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Report encourages EV owners to charge at home

Electric vehicle (EV) owners are being encouraged to charge their cars at home and during work rather than at public street points as part of the government’s ‘vision for EV infrastructure’.

The new report argues that home charging is more convenient for motorists, has a lower carbon footprint and could also be integrated with smart meters.

Making the announcement, transport secretary Philip Hammond said: ’Public chargepoints are part of the answer but putting a chargepoint on every corner is not the right approach. Electric cars mean getting out of the mentality of needing to travel to a petrol station and into the habit of refuelling when a vehicle is not being used.’

Speaking to The Engineer, Prof Roger Kemp of Lancaster University, who advises the government on EV strategy, said part of the motivation behind home charging was that installing public chargepoints was simply too expensive.

He said: ‘At the moment it costs about £5,000 a throw and given that you’ll probably sell £3–£4-worth of electricity a night, it’s pretty difficult to see how you could make much money without fairly heavy subsidies.

‘I think they’re being realistic, and asking which of the groups is it easier to get EVs into and it’s probably those that have got their own off-street parking and for whom an electric vehicle is a sort of second car.’

The report said that 65 per cent of households in England (15 million households) have off-street parking, but it does not address the issue of home charging for areas such as London with predominantly street parking.

‘I honestly don’t know how one would go about dealing with that. To try and say, for example, we’re going to take this street in Acton and put EV charging points along it, that would be very difficult,’ Kemp said.

Rather than focusing on existing properties, the government said it will encourage local authorities to consider adopting policies to include plug-in vehicle recharging infrastructure in new domestic developments. Voluntary standards, such as the Code for Sustainable Homes, could also be used to encourage the inclusion of plug-in vehicle recharging infrastructure in new domestic developments.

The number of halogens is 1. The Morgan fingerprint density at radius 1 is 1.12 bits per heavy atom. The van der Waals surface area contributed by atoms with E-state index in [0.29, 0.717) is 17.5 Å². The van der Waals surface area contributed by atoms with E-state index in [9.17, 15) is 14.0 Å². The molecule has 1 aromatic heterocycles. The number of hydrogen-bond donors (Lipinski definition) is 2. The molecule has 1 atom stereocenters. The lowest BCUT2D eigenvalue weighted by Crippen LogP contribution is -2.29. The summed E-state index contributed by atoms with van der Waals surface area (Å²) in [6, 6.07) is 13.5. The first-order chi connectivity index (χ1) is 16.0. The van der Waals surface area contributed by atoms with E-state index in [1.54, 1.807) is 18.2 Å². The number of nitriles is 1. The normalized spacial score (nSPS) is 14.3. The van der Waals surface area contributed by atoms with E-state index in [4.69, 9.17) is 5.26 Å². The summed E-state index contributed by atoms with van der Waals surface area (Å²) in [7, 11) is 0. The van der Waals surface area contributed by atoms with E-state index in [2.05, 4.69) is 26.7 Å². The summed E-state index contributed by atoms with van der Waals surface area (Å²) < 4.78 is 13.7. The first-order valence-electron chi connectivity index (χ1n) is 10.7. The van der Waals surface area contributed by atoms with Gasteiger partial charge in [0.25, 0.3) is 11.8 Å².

In addition, employers and fleet operators will be able to install plug-in vehicle chargepoints in car-parking areas without the need to apply for planning permission.

The government has made provision of more than £400m to promote the uptake of ultra-low-carbon vehicle technologies. This includes approximately £80m supporting research and development activities; £20m for the installation of infrastructure; and, subject to review, provision of around £300m to support consumer incentives.

Is the government realistic to pull back from public charging points if it wants to encourage wider take-up of EVs? Join the conversation on electric cars on our new forum site.


Readers' comments (3)

  • How can it cost £5000 to put in a 13 amp plug? All residential streets have street lamps and two sockets on each lamp would provide power for plenty of cars, £100 per socket tops. It will be a long time before more that that are needed.

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  • How will street charging points and connection cables be made vandal proof anyway?
    Street-parked cars are already targets for gratuitous damage from lowlife, plugs and trailing cables are particularly vulnerable although this might result in a few electrocutions!

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  • Plug-in battery EVs are not ultra low carbon vehicles if charged from mains electricity: they are responsible for about 75g per km (500 gCO2 per kWh from the national grid & 0.15kWh/km) plus something like 3 tonnes CO2 in the manufacture of an EV battery (from a Ricardo report) divided over 8 years life is something like another 25g CO2 per km. Total 100gCO2 per km. You can get a straight diesel that does that. Adding EVs now to UK transport (before the national grid is cleaned up) will increase overall CO2 emissions and what's more the consumer will not know about it.

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